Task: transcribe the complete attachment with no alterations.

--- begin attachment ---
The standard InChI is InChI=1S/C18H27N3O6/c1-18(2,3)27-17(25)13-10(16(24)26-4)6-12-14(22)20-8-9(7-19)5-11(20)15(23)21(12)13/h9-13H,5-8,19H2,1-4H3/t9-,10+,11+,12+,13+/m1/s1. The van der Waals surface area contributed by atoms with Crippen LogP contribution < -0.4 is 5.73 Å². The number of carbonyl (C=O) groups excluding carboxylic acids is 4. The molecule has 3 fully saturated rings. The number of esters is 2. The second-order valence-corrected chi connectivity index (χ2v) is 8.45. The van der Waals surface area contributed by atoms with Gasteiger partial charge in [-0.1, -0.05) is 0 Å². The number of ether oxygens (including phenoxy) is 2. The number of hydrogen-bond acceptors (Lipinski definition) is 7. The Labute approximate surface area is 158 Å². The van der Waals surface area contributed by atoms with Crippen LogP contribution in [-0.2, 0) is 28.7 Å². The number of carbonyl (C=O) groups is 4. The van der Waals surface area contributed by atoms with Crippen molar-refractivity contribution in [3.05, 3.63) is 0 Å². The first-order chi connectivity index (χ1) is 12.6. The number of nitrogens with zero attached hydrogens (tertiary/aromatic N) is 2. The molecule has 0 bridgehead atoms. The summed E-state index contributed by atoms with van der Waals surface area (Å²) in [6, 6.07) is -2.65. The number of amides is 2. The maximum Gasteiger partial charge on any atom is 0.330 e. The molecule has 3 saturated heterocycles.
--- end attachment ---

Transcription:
The standard InChI is InChI=1S/C18H27N3O6/c1-18(2,3)27-17(25)13-10(16(24)26-4)6-12-14(22)20-8-9(7-19)5-11(20)15(23)21(12)13/h9-13H,5-8,19H2,1-4H3/t9-,10+,11+,12+,13+/m1/s1. The van der Waals surface area contributed by atoms with Crippen LogP contribution < -0.4 is 5.73 Å². The number of carbonyl (C=O) groups excluding carboxylic acids is 4. The molecule has 3 fully saturated rings. The number of esters is 2. The second-order valence-corrected chi connectivity index (χ2v) is 8.45. The van der Waals surface area contributed by atoms with Gasteiger partial charge in [-0.1, -0.05) is 0 Å². The number of ether oxygens (including phenoxy) is 2. The number of hydrogen-bond acceptors (Lipinski definition) is 7. The Labute approximate surface area is 158 Å². The van der Waals surface area contributed by atoms with Crippen LogP contribution in [-0.2, 0) is 28.7 Å². The number of carbonyl (C=O) groups is 4. The van der Waals surface area contributed by atoms with Crippen molar-refractivity contribution in [3.05, 3.63) is 0 Å². The first-order chi connectivity index (χ1) is 12.6. The number of nitrogens with zero attached hydrogens (tertiary/aromatic N) is 2. The molecule has 0 bridgehead atoms. The summed E-state index contributed by atoms with van der Waals surface area (Å²) in [6, 6.07) is -2.65. The number of amides is 2. The maximum Gasteiger partial charge on any atom is 0.330 e. The molecule has 3 saturated heterocycles.